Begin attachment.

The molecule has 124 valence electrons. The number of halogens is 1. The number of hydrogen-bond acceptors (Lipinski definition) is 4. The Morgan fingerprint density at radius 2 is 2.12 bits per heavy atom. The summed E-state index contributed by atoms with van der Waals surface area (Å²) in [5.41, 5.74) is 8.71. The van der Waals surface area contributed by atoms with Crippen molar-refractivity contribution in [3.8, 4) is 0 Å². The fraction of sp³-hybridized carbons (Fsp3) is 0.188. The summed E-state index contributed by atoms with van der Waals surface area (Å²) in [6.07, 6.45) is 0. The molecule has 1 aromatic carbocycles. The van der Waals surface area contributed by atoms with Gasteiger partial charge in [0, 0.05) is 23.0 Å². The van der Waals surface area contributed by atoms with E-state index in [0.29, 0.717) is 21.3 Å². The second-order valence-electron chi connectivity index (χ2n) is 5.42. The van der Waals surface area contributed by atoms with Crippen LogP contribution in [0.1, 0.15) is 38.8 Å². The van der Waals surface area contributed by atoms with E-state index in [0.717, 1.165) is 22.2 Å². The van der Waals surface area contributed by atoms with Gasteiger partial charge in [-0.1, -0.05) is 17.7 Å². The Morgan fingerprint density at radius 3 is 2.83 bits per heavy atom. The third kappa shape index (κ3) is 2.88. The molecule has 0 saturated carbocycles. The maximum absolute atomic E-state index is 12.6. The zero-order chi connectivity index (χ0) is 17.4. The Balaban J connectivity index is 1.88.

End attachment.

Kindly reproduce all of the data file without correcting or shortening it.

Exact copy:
The molecule has 124 valence electrons. The number of halogens is 1. The number of hydrogen-bond acceptors (Lipinski definition) is 4. The Morgan fingerprint density at radius 2 is 2.12 bits per heavy atom. The summed E-state index contributed by atoms with van der Waals surface area (Å²) in [5.41, 5.74) is 8.71. The van der Waals surface area contributed by atoms with Crippen molar-refractivity contribution in [3.8, 4) is 0 Å². The fraction of sp³-hybridized carbons (Fsp3) is 0.188. The summed E-state index contributed by atoms with van der Waals surface area (Å²) in [6.07, 6.45) is 0. The molecule has 1 aromatic carbocycles. The van der Waals surface area contributed by atoms with Gasteiger partial charge in [0, 0.05) is 23.0 Å². The van der Waals surface area contributed by atoms with E-state index in [0.29, 0.717) is 21.3 Å². The second-order valence-electron chi connectivity index (χ2n) is 5.42. The van der Waals surface area contributed by atoms with Crippen LogP contribution in [0.1, 0.15) is 38.8 Å². The van der Waals surface area contributed by atoms with E-state index in [0.717, 1.165) is 22.2 Å². The van der Waals surface area contributed by atoms with Gasteiger partial charge in [-0.1, -0.05) is 17.7 Å². The Morgan fingerprint density at radius 3 is 2.83 bits per heavy atom. The third kappa shape index (κ3) is 2.88. The molecule has 0 saturated carbocycles. The maximum absolute atomic E-state index is 12.6. The zero-order chi connectivity index (χ0) is 17.4. The Balaban J connectivity index is 1.88.